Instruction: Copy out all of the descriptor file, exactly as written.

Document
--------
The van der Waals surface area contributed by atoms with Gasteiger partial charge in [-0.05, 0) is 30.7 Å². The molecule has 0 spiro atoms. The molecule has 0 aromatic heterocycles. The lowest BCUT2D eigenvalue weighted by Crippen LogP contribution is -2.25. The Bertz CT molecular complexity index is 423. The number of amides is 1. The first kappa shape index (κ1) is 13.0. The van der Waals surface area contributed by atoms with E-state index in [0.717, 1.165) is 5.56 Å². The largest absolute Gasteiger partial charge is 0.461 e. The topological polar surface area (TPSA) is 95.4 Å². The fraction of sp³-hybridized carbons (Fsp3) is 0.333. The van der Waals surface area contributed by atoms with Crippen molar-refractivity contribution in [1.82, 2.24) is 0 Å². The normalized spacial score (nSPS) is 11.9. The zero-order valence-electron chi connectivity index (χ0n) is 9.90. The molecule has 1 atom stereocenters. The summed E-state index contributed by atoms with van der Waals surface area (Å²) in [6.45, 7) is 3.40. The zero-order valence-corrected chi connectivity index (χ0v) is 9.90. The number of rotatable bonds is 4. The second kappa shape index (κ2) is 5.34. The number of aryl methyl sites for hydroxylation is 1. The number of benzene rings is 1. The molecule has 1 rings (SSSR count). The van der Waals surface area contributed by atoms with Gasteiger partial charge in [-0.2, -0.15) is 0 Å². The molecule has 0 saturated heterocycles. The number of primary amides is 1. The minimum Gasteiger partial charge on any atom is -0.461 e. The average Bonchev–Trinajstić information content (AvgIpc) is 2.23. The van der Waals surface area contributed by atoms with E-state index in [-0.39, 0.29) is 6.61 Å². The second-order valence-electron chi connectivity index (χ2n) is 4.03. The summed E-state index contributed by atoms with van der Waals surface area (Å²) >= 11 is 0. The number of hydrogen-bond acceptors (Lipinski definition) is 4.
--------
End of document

The van der Waals surface area contributed by atoms with Gasteiger partial charge in [-0.05, 0) is 30.7 Å². The molecule has 0 spiro atoms. The molecule has 0 aromatic heterocycles. The lowest BCUT2D eigenvalue weighted by Crippen LogP contribution is -2.25. The Bertz CT molecular complexity index is 423. The number of amides is 1. The first kappa shape index (κ1) is 13.0. The van der Waals surface area contributed by atoms with E-state index in [0.717, 1.165) is 5.56 Å². The largest absolute Gasteiger partial charge is 0.461 e. The topological polar surface area (TPSA) is 95.4 Å². The fraction of sp³-hybridized carbons (Fsp3) is 0.333. The van der Waals surface area contributed by atoms with Crippen molar-refractivity contribution in [1.82, 2.24) is 0 Å². The normalized spacial score (nSPS) is 11.9. The zero-order valence-electron chi connectivity index (χ0n) is 9.90. The molecule has 1 atom stereocenters. The summed E-state index contributed by atoms with van der Waals surface area (Å²) in [6.45, 7) is 3.40. The zero-order valence-corrected chi connectivity index (χ0v) is 9.90. The number of rotatable bonds is 4. The second kappa shape index (κ2) is 5.34. The number of aryl methyl sites for hydroxylation is 1. The number of benzene rings is 1. The molecule has 1 rings (SSSR count). The van der Waals surface area contributed by atoms with Gasteiger partial charge in [-0.2, -0.15) is 0 Å². The molecule has 0 saturated heterocycles. The number of primary amides is 1. The minimum Gasteiger partial charge on any atom is -0.461 e. The average Bonchev–Trinajstić information content (AvgIpc) is 2.23. The van der Waals surface area contributed by atoms with E-state index in [-0.39, 0.29) is 6.61 Å². The second-order valence-electron chi connectivity index (χ2n) is 4.03. The summed E-state index contributed by atoms with van der Waals surface area (Å²) >= 11 is 0. The number of hydrogen-bond acceptors (Lipinski definition) is 4.